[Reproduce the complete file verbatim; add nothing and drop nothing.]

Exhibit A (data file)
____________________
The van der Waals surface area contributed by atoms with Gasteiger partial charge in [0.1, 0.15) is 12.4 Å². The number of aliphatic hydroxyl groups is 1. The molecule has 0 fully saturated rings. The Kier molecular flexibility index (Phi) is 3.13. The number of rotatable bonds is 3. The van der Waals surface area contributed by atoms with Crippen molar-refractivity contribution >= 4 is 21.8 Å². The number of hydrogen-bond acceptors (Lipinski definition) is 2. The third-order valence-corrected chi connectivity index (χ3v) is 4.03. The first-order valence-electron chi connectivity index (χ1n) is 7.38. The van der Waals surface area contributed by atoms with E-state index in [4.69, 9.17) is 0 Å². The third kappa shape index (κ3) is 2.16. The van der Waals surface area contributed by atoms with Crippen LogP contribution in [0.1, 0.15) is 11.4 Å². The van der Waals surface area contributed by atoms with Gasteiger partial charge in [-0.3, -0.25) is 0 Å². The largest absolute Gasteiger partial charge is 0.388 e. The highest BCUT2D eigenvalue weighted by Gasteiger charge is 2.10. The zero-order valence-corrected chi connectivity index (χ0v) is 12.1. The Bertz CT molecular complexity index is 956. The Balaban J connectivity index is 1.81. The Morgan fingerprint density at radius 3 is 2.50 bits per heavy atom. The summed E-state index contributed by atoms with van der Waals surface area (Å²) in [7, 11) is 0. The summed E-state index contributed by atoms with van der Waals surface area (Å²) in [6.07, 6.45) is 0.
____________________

The van der Waals surface area contributed by atoms with Gasteiger partial charge in [0.1, 0.15) is 12.4 Å². The number of aliphatic hydroxyl groups is 1. The molecule has 0 fully saturated rings. The Kier molecular flexibility index (Phi) is 3.13. The number of rotatable bonds is 3. The van der Waals surface area contributed by atoms with Crippen molar-refractivity contribution >= 4 is 21.8 Å². The number of hydrogen-bond acceptors (Lipinski definition) is 2. The third-order valence-corrected chi connectivity index (χ3v) is 4.03. The first-order valence-electron chi connectivity index (χ1n) is 7.38. The van der Waals surface area contributed by atoms with E-state index in [4.69, 9.17) is 0 Å². The third kappa shape index (κ3) is 2.16. The van der Waals surface area contributed by atoms with Crippen LogP contribution in [0.1, 0.15) is 11.4 Å². The van der Waals surface area contributed by atoms with Gasteiger partial charge in [-0.3, -0.25) is 0 Å². The largest absolute Gasteiger partial charge is 0.388 e. The highest BCUT2D eigenvalue weighted by Gasteiger charge is 2.10. The zero-order valence-corrected chi connectivity index (χ0v) is 12.1. The Bertz CT molecular complexity index is 956. The Balaban J connectivity index is 1.81. The Morgan fingerprint density at radius 3 is 2.50 bits per heavy atom. The summed E-state index contributed by atoms with van der Waals surface area (Å²) in [7, 11) is 0. The summed E-state index contributed by atoms with van der Waals surface area (Å²) in [6.07, 6.45) is 0.